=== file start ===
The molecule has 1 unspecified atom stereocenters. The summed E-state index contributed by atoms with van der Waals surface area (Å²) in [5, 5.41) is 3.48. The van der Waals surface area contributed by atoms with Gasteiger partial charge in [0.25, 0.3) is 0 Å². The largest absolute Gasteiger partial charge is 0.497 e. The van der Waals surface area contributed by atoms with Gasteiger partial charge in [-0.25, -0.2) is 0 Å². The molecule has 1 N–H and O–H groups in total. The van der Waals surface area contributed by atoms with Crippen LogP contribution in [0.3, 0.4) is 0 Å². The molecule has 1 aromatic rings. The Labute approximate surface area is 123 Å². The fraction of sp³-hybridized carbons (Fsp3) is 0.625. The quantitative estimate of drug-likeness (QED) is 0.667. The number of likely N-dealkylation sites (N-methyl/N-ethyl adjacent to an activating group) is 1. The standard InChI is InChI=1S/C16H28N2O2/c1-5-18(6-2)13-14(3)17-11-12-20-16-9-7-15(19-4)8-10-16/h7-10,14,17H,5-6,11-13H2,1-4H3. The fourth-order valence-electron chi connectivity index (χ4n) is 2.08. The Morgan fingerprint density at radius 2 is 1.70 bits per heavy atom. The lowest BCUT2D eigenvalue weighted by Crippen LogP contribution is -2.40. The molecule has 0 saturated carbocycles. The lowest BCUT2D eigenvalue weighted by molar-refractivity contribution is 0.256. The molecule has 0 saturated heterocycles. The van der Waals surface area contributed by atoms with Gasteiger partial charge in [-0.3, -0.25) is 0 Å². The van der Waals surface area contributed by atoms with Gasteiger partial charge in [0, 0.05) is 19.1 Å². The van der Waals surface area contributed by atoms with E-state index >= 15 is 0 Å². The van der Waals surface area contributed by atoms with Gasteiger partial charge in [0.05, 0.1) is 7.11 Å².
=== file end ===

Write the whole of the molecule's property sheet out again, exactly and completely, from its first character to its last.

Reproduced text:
The molecule has 1 unspecified atom stereocenters. The summed E-state index contributed by atoms with van der Waals surface area (Å²) in [5, 5.41) is 3.48. The van der Waals surface area contributed by atoms with Gasteiger partial charge in [0.25, 0.3) is 0 Å². The largest absolute Gasteiger partial charge is 0.497 e. The van der Waals surface area contributed by atoms with Gasteiger partial charge in [-0.25, -0.2) is 0 Å². The molecule has 1 N–H and O–H groups in total. The van der Waals surface area contributed by atoms with Crippen LogP contribution in [0.3, 0.4) is 0 Å². The molecule has 1 aromatic rings. The Labute approximate surface area is 123 Å². The fraction of sp³-hybridized carbons (Fsp3) is 0.625. The quantitative estimate of drug-likeness (QED) is 0.667. The number of likely N-dealkylation sites (N-methyl/N-ethyl adjacent to an activating group) is 1. The standard InChI is InChI=1S/C16H28N2O2/c1-5-18(6-2)13-14(3)17-11-12-20-16-9-7-15(19-4)8-10-16/h7-10,14,17H,5-6,11-13H2,1-4H3. The fourth-order valence-electron chi connectivity index (χ4n) is 2.08. The Morgan fingerprint density at radius 2 is 1.70 bits per heavy atom. The lowest BCUT2D eigenvalue weighted by Crippen LogP contribution is -2.40. The molecule has 0 saturated carbocycles. The lowest BCUT2D eigenvalue weighted by molar-refractivity contribution is 0.256. The molecule has 0 saturated heterocycles. The van der Waals surface area contributed by atoms with Gasteiger partial charge in [-0.3, -0.25) is 0 Å². The van der Waals surface area contributed by atoms with Gasteiger partial charge in [0, 0.05) is 19.1 Å². The van der Waals surface area contributed by atoms with E-state index >= 15 is 0 Å². The van der Waals surface area contributed by atoms with Gasteiger partial charge in [0.05, 0.1) is 7.11 Å².